My hopes lifted at the appearance of Mark Crispin Miller, professor of media at NYU and a reliably incisive commenter on issues concerning media and propaganda. But within seconds of turning to the subject of advertising — and how Americans are conditioned by the media to believe that we always need to buy — the film cuts to marching Nazis and to Malcolm McDowell’s A Clockwork Orange eye-torture. Couldn’t Morgan afford George C. Scott crying “Turn it off!” in Hardcore?

In this segment, instead of illuminating the world, or telling us anything we don’t know, Morgan shows us many advertising images to make the point that we’re exposed to advertising images. He shows us YouTube videos of young women showing off their purchases from H&M and Forever 21, which breaks the news that American teens construct identities through the purchase of consumer goods.

Morgan rounds this out with occasional portraits of nice people running fair-trade clothing companies, and interviews wherein concerned thinkers muse about our need to give our form of capitalism a good once-over. It’s not the responsibility of journalism to solve the problems that it exposes, but in this case the film probably owes it to us to ask a follow-up question or two: If the solution is nothing less than a redesign of capitalism, what would this new system look like? How can we move toward it? Also left unexamined: What would it take to make those fair-trade clothes a viable option for the hundreds of millions of American consumers?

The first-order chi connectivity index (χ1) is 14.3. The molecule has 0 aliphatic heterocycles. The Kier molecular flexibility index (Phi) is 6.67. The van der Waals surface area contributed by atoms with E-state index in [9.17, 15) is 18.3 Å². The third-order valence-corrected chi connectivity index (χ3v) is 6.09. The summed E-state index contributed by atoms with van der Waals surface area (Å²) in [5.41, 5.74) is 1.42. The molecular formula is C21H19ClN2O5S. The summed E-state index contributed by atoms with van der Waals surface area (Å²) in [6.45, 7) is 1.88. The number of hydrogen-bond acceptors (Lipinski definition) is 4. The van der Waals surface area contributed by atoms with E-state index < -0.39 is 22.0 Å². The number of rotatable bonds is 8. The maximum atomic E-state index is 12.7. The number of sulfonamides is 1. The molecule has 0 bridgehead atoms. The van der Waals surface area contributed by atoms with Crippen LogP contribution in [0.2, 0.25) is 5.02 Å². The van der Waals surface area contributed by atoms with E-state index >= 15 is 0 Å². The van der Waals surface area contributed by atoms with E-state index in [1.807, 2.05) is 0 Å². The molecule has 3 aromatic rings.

Occasionally, Morgan will put onscreen a spirited defender of capitalism, such as Benjamin Powell of the Free Enterprise Institute. Powell says of sweatshops, “They’re not just the least-bad option workers have today — they’re part of the very process that raises living standards and leads to better working conditions over time.” Morgan seems to presume that his viewers will sneer at this, so he doesn’t even bother to rebut Powell’s claim, which is singularly unhelpful. I’ve heard that same argument at holiday dinners with extended family, so it’s not just conservative think-tankers pushing this line. If I showed them Morgan’s movie, those relatives would dismiss it as the vague liberal agitprop that it is. They would find themselves challenged on exactly none of their beliefs, except the one that maybe I’m someone they can trust to recommend a film.

“I came into this story with no background in fashion at all, beginning with just a few simple questions,” Morgan says over the opening credits. It’s unclear why he thinks it takes a fashion background to understand the exploitation of global garment workers, or what his Kickstarter backers will think of him pleading ignorance about his topic despite having raised $76,000 from them to make a film about it. After a dramatic pause, he adds, “What I discovered has forever changed the way I think about the things that I wear.”

That’s the whole doc, right there: Dude acts like he’s Candide, like he’s asking questions that will change the world, but there’s nothing he’s found that isn’t already known to anyone who’s read a magazine in the last twenty years. Next time, why not Kickstart an answer?